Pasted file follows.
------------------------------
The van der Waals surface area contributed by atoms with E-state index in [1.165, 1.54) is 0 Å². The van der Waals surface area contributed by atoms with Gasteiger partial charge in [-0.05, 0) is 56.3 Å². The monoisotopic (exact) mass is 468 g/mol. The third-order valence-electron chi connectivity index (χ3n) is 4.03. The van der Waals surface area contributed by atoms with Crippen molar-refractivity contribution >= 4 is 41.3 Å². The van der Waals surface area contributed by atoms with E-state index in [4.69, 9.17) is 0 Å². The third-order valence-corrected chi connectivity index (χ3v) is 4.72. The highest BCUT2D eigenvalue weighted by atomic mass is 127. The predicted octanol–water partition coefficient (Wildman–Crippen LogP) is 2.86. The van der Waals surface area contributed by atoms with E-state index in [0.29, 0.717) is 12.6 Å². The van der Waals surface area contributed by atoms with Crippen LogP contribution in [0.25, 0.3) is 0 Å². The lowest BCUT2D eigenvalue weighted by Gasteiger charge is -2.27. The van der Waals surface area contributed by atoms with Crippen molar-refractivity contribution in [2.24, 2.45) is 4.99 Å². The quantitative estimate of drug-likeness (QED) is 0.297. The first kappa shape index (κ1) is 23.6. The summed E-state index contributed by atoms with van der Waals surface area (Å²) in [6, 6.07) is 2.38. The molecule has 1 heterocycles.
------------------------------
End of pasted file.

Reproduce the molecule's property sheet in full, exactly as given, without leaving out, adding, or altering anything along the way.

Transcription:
The van der Waals surface area contributed by atoms with E-state index in [1.165, 1.54) is 0 Å². The van der Waals surface area contributed by atoms with Gasteiger partial charge in [-0.05, 0) is 56.3 Å². The monoisotopic (exact) mass is 468 g/mol. The third-order valence-electron chi connectivity index (χ3n) is 4.03. The van der Waals surface area contributed by atoms with Crippen molar-refractivity contribution >= 4 is 41.3 Å². The van der Waals surface area contributed by atoms with E-state index in [4.69, 9.17) is 0 Å². The third-order valence-corrected chi connectivity index (χ3v) is 4.72. The highest BCUT2D eigenvalue weighted by atomic mass is 127. The predicted octanol–water partition coefficient (Wildman–Crippen LogP) is 2.86. The van der Waals surface area contributed by atoms with E-state index in [0.29, 0.717) is 12.6 Å². The van der Waals surface area contributed by atoms with Crippen LogP contribution in [0.25, 0.3) is 0 Å². The lowest BCUT2D eigenvalue weighted by Gasteiger charge is -2.27. The van der Waals surface area contributed by atoms with Crippen molar-refractivity contribution in [2.24, 2.45) is 4.99 Å². The quantitative estimate of drug-likeness (QED) is 0.297. The first kappa shape index (κ1) is 23.6. The summed E-state index contributed by atoms with van der Waals surface area (Å²) in [6, 6.07) is 2.38. The molecule has 1 heterocycles.